My cancer story begins with my mom’s. In the fall of 2012, after an MRI for hip pain, doctors suspected lymphoma in her pelvic lymph nodes. To confirm the diagnosis, they performed a biopsy. We were surprised when the results indicated the tumors were adenocarcinomas,. She was diagnosed with CUP (cancer of Unknown Primary). To best treat her, the doctors needed to try and determine where her tumors started. This meant additional testing.
Among those tests were genetic counseling and testing. This made a lot of sense given our family history. My maternal grandmother died at 47 of colon cancer, my maternal grandfather died of prostate cancer at 70, my mother’s brother had prostate and skin cancer, my maternal great grandmother died of “women’s cancer” at 53, and so on, and so on……
Given the lousy family history, it was no surprise to learn that my mom carried a BRCA1 mutation. Having attended the genetic counseling appointments with her, I knew I had a 50% risk of inheriting the genetic mutation as well. I made the decision to get tested just a few months later. I was saddened but not shocked to learn that I have the same BRCA1 mutation.
Knowing I wasn’t planning to have more children, I scheduled surgery to remove my ovaries and fallopian tubes (prophylactic salpingo oophorectomy) with a gynecologic oncologist. I did this knowing this procedure would reduce my risk for both ovarian AND breast cancers.
As with any surgery, there were a number of pre-op procedures I was required to have, including a CA125 and a transvaginal ultrasound. Both came back normal. That’s why it was astonishing to wake from surgery and learn I had stage 2 fallopian tube cancer! I was told a tumor had burst through my right fallopian tube. Lab results later confirmed there were also microscopic ovarian cancer cells growing in my left ovary. None of this was known prior to surgery.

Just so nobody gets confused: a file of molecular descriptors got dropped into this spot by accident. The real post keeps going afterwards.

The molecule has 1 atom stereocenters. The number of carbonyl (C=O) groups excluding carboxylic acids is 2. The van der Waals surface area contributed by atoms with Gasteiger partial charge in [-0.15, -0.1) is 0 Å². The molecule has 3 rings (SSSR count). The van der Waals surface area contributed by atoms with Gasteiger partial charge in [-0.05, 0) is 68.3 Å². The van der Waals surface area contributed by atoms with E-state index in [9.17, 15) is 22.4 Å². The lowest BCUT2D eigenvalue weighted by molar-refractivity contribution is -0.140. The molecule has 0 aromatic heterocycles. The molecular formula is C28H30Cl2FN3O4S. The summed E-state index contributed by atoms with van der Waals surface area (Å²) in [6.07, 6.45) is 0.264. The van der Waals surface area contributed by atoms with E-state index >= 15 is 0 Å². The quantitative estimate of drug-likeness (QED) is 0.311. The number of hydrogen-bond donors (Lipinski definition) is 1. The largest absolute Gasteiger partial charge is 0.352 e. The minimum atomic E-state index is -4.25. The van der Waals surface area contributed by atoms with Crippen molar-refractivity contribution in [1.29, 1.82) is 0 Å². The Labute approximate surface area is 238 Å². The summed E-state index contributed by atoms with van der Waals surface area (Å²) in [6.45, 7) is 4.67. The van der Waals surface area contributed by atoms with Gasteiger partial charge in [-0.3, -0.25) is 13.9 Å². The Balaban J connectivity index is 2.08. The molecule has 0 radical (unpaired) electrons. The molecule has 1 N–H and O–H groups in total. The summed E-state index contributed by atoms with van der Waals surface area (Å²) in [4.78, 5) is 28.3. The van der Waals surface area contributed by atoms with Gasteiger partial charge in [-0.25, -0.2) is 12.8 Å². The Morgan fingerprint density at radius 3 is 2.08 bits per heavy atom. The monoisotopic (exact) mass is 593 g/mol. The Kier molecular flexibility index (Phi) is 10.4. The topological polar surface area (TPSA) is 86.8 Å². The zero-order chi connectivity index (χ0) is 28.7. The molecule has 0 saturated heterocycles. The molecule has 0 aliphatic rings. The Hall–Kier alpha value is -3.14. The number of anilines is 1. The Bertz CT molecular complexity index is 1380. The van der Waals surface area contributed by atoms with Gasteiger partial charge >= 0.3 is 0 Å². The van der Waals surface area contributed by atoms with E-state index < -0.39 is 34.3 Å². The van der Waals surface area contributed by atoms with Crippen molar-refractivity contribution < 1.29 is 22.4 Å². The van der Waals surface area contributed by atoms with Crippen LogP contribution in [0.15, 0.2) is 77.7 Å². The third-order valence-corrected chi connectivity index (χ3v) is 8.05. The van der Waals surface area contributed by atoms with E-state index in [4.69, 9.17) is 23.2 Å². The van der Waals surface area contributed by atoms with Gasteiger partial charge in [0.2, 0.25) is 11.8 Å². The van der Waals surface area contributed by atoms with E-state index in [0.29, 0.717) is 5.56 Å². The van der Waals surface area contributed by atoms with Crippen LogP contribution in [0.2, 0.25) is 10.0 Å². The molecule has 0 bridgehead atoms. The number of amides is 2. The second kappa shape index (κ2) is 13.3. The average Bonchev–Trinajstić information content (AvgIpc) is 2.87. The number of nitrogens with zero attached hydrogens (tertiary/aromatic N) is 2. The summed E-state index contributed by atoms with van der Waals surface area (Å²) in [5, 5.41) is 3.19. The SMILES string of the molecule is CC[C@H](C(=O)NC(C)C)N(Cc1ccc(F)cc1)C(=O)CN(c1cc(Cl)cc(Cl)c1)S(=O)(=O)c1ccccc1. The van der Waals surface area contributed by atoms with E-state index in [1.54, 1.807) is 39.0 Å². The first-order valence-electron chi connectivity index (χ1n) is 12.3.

Although my doctor was confident she removed all visible tumors, she acknowledged that she may not have seen everything and because of that I would need chemotherapy. She offered me two options: 1) dose-dense chemotherapy meaning that I would have chemo through a chest port (IV) every week rather than every three or in addition to chemotherapy given through my chest port, I would also be given chemotherapy with a second port placed directly into my abdominal cavity (called IV/IP chemotherapy, or Intraperitoneal chemotherapy). This allows the chemotherapy to essentially bathe my organs in chemo.
Seeking a second opinion, I asked my mom’s doctor about these options and she replied, “If you were my sister, I’d suggest IP. It has the best outcomes and because you’re otherwise young and healthy, you can tolerate it.”
She also suggested I consider a clinical trial taking place at Hopkins testing a new class of drugs called PARP inhibitors. Although I qualified, I chose not to participate because it would require me to make the hour-and-a-half drive from Northern Virginia to Baltimore several times a week. With three school-aged kids at the time, I just didn’t feel it was realistic.
I completed six rounds of IV/IP treatment locally instead. I received chemo in my chest port one day, went back to the hospital for chemo in my abdominal port the second, and returned the third day for hydration through my chest port because the drug I was receiving (cisplatin) was known for damaging the kidneys. This went on for four months.
I am pleased to say that I have remained NED (no evidence of disease) since I finished treatment in April 2014. My mom likes to tell people that she gave me life twice, and she’s right. If not for her genetic testing, there would have been no reason for me to test, and I likely would have been diagnosed with ovarian cancer at a more advanced stage.
I urge women with a family history of cancer to get tested. Understand your risk. Yes, it may not give you the news you desire, but knowledge is power, and you can take action as I did.
As for my mom, she is still alive today and remains a 9-year stage 4 ovarian cancer survivor. I am certain this wouldn’t have been possible if not for that drug — a PARP inhibitor — that was in clinical trials when I was in treatment. I am immensely grateful for all the women who participated and helped us discover a new therapy, especially one so effective in those with a BRCA mutation. If not for the braveness of these women, it is reasonable to think that my mom — and so many others — would have drastically different outcomes.
Ilana is a survivor and passionate advocate for the ovarian cancer community. Ilana has worked alongside the NOCC for several years, supporting the D.C. Metro area as a Market Manager, and currently serves as the Patient Insights & Advocacy Advisor.